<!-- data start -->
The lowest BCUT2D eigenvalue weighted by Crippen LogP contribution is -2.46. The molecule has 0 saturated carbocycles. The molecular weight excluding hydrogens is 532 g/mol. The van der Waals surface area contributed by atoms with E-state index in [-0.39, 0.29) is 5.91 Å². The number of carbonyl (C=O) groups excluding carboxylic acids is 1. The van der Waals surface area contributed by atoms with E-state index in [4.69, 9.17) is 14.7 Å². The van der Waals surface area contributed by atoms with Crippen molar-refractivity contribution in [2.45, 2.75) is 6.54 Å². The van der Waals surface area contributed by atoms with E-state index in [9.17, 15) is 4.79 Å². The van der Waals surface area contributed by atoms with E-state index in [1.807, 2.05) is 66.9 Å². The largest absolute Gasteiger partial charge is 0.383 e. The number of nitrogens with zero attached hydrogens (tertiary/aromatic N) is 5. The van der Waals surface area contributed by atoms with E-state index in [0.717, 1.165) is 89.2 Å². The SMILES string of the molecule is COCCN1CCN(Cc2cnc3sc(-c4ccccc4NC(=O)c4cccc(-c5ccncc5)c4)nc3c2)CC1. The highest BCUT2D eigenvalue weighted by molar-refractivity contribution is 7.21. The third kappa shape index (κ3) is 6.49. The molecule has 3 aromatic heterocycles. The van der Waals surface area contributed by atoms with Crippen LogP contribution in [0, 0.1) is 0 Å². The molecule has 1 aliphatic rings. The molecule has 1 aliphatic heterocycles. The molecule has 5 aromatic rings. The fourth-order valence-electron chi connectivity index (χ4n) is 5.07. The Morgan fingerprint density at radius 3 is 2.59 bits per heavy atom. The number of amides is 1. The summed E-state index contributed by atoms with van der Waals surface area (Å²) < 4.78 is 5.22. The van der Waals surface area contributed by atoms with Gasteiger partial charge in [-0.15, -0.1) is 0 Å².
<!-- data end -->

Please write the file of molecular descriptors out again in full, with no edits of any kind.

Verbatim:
The lowest BCUT2D eigenvalue weighted by Crippen LogP contribution is -2.46. The molecule has 0 saturated carbocycles. The molecular weight excluding hydrogens is 532 g/mol. The van der Waals surface area contributed by atoms with E-state index in [-0.39, 0.29) is 5.91 Å². The number of carbonyl (C=O) groups excluding carboxylic acids is 1. The van der Waals surface area contributed by atoms with E-state index in [4.69, 9.17) is 14.7 Å². The van der Waals surface area contributed by atoms with Crippen molar-refractivity contribution in [2.45, 2.75) is 6.54 Å². The van der Waals surface area contributed by atoms with E-state index in [9.17, 15) is 4.79 Å². The van der Waals surface area contributed by atoms with E-state index in [1.807, 2.05) is 66.9 Å². The largest absolute Gasteiger partial charge is 0.383 e. The number of nitrogens with zero attached hydrogens (tertiary/aromatic N) is 5. The van der Waals surface area contributed by atoms with E-state index in [0.717, 1.165) is 89.2 Å². The SMILES string of the molecule is COCCN1CCN(Cc2cnc3sc(-c4ccccc4NC(=O)c4cccc(-c5ccncc5)c4)nc3c2)CC1. The highest BCUT2D eigenvalue weighted by molar-refractivity contribution is 7.21. The third kappa shape index (κ3) is 6.49. The molecule has 3 aromatic heterocycles. The van der Waals surface area contributed by atoms with Crippen LogP contribution in [0, 0.1) is 0 Å². The molecule has 1 aliphatic rings. The molecule has 1 aliphatic heterocycles. The molecule has 5 aromatic rings. The fourth-order valence-electron chi connectivity index (χ4n) is 5.07. The Morgan fingerprint density at radius 3 is 2.59 bits per heavy atom. The number of amides is 1. The summed E-state index contributed by atoms with van der Waals surface area (Å²) < 4.78 is 5.22. The van der Waals surface area contributed by atoms with Gasteiger partial charge in [-0.15, -0.1) is 0 Å².